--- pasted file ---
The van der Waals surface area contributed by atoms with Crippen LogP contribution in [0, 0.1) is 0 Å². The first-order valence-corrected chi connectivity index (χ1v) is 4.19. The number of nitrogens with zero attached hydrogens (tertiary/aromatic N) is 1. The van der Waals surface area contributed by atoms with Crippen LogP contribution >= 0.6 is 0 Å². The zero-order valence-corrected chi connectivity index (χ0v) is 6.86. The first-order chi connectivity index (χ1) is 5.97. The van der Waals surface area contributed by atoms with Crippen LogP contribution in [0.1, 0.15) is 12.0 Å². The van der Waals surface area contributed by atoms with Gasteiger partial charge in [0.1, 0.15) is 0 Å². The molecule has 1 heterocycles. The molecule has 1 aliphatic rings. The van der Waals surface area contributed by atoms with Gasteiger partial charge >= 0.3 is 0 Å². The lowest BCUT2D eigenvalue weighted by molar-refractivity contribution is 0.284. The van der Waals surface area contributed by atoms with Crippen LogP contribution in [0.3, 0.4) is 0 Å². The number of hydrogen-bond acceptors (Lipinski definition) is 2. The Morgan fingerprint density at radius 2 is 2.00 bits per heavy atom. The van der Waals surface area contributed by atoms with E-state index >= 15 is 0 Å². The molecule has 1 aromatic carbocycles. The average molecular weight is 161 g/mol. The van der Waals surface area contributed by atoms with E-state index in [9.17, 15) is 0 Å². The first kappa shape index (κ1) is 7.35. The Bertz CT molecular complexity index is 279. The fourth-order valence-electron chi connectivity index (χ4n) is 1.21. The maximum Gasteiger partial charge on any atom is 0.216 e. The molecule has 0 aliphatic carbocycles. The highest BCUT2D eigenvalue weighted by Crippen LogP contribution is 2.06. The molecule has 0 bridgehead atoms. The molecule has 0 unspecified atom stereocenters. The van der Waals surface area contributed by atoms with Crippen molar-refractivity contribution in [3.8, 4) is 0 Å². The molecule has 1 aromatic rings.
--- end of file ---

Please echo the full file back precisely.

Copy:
The van der Waals surface area contributed by atoms with Crippen LogP contribution in [0, 0.1) is 0 Å². The first-order valence-corrected chi connectivity index (χ1v) is 4.19. The number of nitrogens with zero attached hydrogens (tertiary/aromatic N) is 1. The van der Waals surface area contributed by atoms with Crippen LogP contribution >= 0.6 is 0 Å². The zero-order valence-corrected chi connectivity index (χ0v) is 6.86. The first-order chi connectivity index (χ1) is 5.97. The van der Waals surface area contributed by atoms with Crippen LogP contribution in [0.1, 0.15) is 12.0 Å². The van der Waals surface area contributed by atoms with Gasteiger partial charge in [0.1, 0.15) is 0 Å². The molecule has 1 heterocycles. The molecule has 1 aliphatic rings. The van der Waals surface area contributed by atoms with Gasteiger partial charge >= 0.3 is 0 Å². The lowest BCUT2D eigenvalue weighted by molar-refractivity contribution is 0.284. The van der Waals surface area contributed by atoms with Crippen LogP contribution in [0.3, 0.4) is 0 Å². The number of hydrogen-bond acceptors (Lipinski definition) is 2. The Morgan fingerprint density at radius 2 is 2.00 bits per heavy atom. The van der Waals surface area contributed by atoms with E-state index >= 15 is 0 Å². The molecule has 1 aromatic carbocycles. The average molecular weight is 161 g/mol. The van der Waals surface area contributed by atoms with E-state index in [9.17, 15) is 0 Å². The first kappa shape index (κ1) is 7.35. The Bertz CT molecular complexity index is 279. The fourth-order valence-electron chi connectivity index (χ4n) is 1.21. The maximum Gasteiger partial charge on any atom is 0.216 e. The molecule has 0 aliphatic carbocycles. The highest BCUT2D eigenvalue weighted by Crippen LogP contribution is 2.06. The molecule has 0 bridgehead atoms. The molecule has 0 unspecified atom stereocenters. The van der Waals surface area contributed by atoms with Crippen molar-refractivity contribution in [3.8, 4) is 0 Å². The molecule has 1 aromatic rings.